Socks. It’s the socks I can’t unsee as the police officer waves me past the body of the cyclist as they drape a white sheet over her, head to toe. Purple and red shooting stars and hearts. How many women would wear those socks on a hot summer’s day?
I slather mayonnaise on whole grain bread, still seeing those socks, my hands trembling.
“Don’t you love them? Aren’t they the best socks? I’ve bought five pairs.”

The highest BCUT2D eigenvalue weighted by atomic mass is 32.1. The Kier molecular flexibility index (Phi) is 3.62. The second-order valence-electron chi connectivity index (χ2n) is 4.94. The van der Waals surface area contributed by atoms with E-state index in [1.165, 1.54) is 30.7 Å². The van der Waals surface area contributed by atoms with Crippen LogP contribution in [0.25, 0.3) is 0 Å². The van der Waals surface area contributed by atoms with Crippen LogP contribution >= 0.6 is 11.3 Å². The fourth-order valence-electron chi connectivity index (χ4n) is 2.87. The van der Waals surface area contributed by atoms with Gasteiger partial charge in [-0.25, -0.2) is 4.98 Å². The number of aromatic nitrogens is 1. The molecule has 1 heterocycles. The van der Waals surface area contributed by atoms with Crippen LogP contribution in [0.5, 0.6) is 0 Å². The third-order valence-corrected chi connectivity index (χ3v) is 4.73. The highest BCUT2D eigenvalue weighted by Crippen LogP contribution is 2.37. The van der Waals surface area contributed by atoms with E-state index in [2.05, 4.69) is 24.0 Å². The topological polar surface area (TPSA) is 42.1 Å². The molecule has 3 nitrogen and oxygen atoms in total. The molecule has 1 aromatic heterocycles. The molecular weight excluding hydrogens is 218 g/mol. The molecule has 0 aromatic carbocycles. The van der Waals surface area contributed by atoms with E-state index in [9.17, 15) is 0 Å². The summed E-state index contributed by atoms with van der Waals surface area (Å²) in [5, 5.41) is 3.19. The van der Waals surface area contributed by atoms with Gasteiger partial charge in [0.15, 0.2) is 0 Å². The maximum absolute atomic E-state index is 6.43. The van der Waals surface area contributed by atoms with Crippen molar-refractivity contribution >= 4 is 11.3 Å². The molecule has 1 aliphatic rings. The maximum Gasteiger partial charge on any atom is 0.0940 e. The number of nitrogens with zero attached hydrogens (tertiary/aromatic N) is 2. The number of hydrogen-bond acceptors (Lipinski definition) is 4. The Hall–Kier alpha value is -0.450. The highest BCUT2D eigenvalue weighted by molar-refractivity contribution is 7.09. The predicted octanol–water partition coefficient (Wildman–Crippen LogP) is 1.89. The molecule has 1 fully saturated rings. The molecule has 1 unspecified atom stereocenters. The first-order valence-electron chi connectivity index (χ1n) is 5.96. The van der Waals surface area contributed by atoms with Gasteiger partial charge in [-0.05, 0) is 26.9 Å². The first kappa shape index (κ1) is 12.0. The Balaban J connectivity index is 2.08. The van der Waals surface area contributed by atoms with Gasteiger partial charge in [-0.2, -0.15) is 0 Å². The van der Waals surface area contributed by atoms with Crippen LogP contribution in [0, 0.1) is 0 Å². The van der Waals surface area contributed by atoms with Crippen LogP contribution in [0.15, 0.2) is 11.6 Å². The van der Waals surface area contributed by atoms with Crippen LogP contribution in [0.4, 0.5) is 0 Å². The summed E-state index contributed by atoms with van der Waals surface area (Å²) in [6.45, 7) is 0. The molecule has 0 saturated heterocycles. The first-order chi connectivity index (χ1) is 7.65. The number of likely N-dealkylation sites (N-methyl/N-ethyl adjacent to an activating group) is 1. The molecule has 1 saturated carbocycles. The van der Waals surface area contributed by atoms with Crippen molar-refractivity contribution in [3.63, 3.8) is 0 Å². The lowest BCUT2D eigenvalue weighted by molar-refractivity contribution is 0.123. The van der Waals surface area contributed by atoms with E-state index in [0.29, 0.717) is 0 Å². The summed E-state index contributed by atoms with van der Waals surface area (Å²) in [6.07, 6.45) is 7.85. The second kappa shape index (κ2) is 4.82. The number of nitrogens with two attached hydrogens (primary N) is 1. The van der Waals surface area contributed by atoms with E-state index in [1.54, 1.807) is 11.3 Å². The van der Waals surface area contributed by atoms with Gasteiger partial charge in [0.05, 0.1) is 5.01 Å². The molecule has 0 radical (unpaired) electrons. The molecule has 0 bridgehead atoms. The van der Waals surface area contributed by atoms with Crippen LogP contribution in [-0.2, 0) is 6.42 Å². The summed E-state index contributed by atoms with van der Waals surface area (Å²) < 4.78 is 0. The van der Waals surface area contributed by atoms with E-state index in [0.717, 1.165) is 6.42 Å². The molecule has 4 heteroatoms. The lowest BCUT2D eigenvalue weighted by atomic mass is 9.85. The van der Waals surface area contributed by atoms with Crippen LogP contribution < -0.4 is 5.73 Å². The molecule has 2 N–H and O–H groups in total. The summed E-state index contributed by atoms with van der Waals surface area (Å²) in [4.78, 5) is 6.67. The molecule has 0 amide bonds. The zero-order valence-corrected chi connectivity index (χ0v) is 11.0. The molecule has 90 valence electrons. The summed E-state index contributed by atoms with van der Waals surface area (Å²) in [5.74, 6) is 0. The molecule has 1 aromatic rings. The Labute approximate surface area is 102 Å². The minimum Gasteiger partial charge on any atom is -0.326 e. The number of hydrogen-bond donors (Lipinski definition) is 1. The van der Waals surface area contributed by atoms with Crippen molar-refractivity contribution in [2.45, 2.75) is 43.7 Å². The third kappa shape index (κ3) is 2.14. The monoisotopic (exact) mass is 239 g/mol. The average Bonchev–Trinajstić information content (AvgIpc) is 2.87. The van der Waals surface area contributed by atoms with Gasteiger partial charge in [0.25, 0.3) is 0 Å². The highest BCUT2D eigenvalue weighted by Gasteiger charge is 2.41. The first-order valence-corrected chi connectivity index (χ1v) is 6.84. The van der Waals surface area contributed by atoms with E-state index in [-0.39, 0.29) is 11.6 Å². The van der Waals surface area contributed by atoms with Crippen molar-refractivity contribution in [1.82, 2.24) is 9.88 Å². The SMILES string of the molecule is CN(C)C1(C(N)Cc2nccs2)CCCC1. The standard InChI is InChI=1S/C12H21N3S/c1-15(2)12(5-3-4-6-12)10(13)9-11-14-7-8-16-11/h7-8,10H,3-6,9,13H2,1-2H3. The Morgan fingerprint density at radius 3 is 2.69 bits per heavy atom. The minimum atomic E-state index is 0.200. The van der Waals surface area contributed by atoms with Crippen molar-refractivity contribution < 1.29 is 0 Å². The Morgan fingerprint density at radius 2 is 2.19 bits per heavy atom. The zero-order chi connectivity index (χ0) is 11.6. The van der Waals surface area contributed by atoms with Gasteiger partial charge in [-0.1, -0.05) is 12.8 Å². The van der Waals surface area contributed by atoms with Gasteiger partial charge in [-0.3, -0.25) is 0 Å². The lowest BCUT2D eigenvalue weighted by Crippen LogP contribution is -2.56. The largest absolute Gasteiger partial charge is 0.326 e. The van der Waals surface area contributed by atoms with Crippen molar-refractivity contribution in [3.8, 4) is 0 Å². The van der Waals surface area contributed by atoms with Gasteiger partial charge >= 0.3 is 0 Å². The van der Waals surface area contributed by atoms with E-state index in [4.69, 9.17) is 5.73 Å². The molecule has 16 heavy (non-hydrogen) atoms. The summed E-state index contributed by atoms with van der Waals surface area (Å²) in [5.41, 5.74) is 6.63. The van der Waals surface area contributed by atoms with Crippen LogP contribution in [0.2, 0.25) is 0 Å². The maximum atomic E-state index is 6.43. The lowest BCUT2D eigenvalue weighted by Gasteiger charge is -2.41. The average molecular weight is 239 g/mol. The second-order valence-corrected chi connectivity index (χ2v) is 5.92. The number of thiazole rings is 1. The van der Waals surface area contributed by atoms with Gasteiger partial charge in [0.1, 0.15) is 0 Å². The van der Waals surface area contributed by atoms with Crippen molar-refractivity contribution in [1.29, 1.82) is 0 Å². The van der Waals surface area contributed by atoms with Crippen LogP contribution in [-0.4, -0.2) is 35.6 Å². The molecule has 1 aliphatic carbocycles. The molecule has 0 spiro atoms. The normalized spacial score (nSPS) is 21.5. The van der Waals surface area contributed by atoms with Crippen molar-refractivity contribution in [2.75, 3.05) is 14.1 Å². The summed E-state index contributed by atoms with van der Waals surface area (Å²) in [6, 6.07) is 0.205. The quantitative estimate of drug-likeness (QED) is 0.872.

Socks. Jilly’s laugh, her red hair shining, blue eyes sparkling.
A quick glance at the clock. She’s thirty-two minutes late.
Did I goad her into riding a bike here? “You’re plumping up. Ride your bike.”
“It might rain. I’ll drive.”
The doorbell proves my undoing even before I see the officer.
Jilly will never again waltz through the back door, a Sondheim song perched on her lips, silly knee-high socks dancing on her feet.
And, it seems, even the birds stop singing.